Nature retracts epigenetics paper by author who lost two Science papers last year

cover_natureFrank Sauer, formerly of the University of California, Riverside, has had a 2002 letter on epigenetics retracted from Nature due to “inappropriate image manipulation.”

Sauer had two papers retracted from Science last year following a university investigation. Here’s the Nature notice for “Histone methylation by the Drosophila epigenetic transcriptional regulator Ash1:”

The authors and the University of California Riverside wish to retract this Letter owing to inappropriate image manipulation in the published figures. The figure panels affected are Figure 1b, d, Figure 2b, e, Figure 3a and Figure 4d. Nature has not received a response from Frank Sauer to approve this retraction.

The paper been cited 220 times, according to Thomson Scientific’s Web of Knowledge.

This is Sauer’s fourth retraction, by our count. In February, he and the university retracted another paper from Molecular Cell following a university investigation that revealed “a significant departure from the accepted practices of Sauer’s research community.” Here’s more from the note for “The Noncoding RNA Mistral Activates Hoxa6 and Hoxa7 Expression and Stem Cell Differentiation by Recruiting MLL1 to Chromatin:”

Molecular Cell is retracting this paper at the request of the Regents of the University of California, Riverside and author Frank Sauer, following correspondence that the editors received from the University and Sauer. This request followed allegations that were subsequently investigated by the Committee on Privilege and Tenure at the University of California, Riverside. The Committee concluded that in Figure S1C of the paper, gel bands were removed to create the image that was submitted for publication. The Committee further concluded that this manipulation constituted data falsification and fabrication as well as a significant departure from the accepted practices of Sauer’s research community.

The Molecular Cell paper has been cited 116 times.

Sauer still has a page on the UCR website, but the link to his page in the biochemistry department is not working.

We’ve contacted the university for comment, and will update with anything we learn.

Update, 5:30 p.m. Eastern, 4/16/15: A commenter notes that Sauer had a Cell paper retracted in 1998, making this his fifth.

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6 thoughts on “Nature retracts epigenetics paper by author who lost two Science papers last year”

  1. This would be his fifth retraction. In 1998 Cell retracted his paper published in Cell 1996 as first author on TAFII mediated activation of transcription in Drosophila embryo.
    Surprising how despite having a history, his publications were not scrutinized properly and he was allowed to potentially ruin the careers of students/ post docs/ techs working with him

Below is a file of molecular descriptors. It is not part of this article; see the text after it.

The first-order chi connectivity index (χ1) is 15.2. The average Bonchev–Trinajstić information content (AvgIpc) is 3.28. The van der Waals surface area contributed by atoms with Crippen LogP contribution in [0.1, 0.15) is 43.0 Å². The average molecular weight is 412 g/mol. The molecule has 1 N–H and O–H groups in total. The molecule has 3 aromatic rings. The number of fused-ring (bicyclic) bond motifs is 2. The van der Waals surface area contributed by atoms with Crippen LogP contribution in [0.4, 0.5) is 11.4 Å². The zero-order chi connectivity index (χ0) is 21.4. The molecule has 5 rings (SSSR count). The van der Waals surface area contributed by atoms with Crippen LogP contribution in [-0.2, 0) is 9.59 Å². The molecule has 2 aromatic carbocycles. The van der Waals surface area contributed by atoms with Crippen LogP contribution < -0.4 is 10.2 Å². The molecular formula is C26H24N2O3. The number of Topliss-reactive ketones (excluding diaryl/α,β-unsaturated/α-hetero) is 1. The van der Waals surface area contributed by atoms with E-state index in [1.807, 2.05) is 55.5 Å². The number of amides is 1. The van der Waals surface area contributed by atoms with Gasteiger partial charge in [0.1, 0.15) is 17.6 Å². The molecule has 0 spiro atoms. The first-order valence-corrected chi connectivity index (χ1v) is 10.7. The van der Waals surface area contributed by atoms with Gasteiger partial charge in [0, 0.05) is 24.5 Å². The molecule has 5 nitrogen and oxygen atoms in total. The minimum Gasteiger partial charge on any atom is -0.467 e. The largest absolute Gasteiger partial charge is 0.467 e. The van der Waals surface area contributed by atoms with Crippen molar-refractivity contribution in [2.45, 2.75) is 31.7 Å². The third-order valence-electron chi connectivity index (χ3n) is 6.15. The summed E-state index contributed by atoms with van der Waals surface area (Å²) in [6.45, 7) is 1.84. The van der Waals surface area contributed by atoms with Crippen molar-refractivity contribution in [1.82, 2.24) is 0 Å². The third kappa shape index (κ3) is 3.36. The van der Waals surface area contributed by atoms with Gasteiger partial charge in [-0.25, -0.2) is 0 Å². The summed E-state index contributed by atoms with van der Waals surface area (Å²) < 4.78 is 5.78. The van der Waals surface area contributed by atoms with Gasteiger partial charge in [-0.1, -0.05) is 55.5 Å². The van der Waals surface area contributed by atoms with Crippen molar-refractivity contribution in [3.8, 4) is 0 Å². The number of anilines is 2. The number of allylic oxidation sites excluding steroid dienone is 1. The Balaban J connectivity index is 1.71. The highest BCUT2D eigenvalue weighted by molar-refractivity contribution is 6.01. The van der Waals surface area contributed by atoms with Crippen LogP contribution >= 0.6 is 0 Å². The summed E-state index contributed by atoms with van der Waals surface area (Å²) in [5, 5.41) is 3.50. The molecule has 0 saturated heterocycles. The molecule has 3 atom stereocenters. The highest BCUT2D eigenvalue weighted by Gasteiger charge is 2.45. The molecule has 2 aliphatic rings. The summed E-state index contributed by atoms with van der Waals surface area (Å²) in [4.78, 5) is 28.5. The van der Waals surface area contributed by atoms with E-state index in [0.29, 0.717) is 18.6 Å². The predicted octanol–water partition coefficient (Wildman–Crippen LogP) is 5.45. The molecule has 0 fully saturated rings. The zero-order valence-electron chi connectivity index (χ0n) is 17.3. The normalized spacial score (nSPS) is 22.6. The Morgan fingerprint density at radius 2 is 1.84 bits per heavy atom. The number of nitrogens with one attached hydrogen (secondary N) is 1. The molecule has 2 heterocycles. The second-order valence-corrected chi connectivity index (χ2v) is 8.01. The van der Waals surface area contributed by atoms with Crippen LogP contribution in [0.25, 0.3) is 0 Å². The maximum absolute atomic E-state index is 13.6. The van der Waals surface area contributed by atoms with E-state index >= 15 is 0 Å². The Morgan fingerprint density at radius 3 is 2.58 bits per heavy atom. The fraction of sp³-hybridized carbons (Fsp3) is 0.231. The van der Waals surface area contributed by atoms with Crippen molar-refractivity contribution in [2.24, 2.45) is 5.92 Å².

1. The Cell retraction notice suggests that it was retracted once a technical error brought their results into contention. Prior to the more recent spate of retractions there was nothing to indicate it as anything other than a genuine attempt to clean the scientific record. If such retractions were to result in future work being treated with greater suspicion during peer review, it would discourage researchers from cleaning the record after errors come to light.

      1. I agree with you that there may be genuine mistakes and clearing them up should be encouraged. However we have also seen several instances where misconduct is covered by such terms. I am not from this field therefore my understanding of certain things may not be accurate. A couple of things that stand out –
        1. “technical error in staining of embryos in situ” this was not a new technique developed in the lab and reported for the first time. As per the methods, they had followed a published technique (papers cited from 1989, 1986)
        2. The retraction notice claims that the mutational data obtained by Frank Sauer were correct and reproduced by Zhou yet he was not included as an author in their paper ‘Zhou, J., Zwicker, J., Szymanski, P. Levine, M., and Tjian, R. (1998). TAFII mutations disrupt Dorsal activation in the Drosophila embryo. Proc. Natl. Acad. Sci. USA’
        3. This cell paper was an extension of their work published in Science 1995, 2 papers in a year in science, but the retraction of the cell paper marked the end of Tjian and Sauer co-authorship. A pubmed search with these 2 author names shows only 5 papers – 2 science 1995, cell 1996, a review article in 1997, retraction in 1998!!

    2. Out of interest, I visited the Pubmed page of the original 1996 Cell paper at

      which very properly links to the retraction notice referred to above. However, following the link from there to the publisher’s page at

      (should be open access), there is no indication regarding the retraction, and worse, neither is there in the pdf file available from that page. Isn’t this a minimum standard for retracted papers? Am I missing something?

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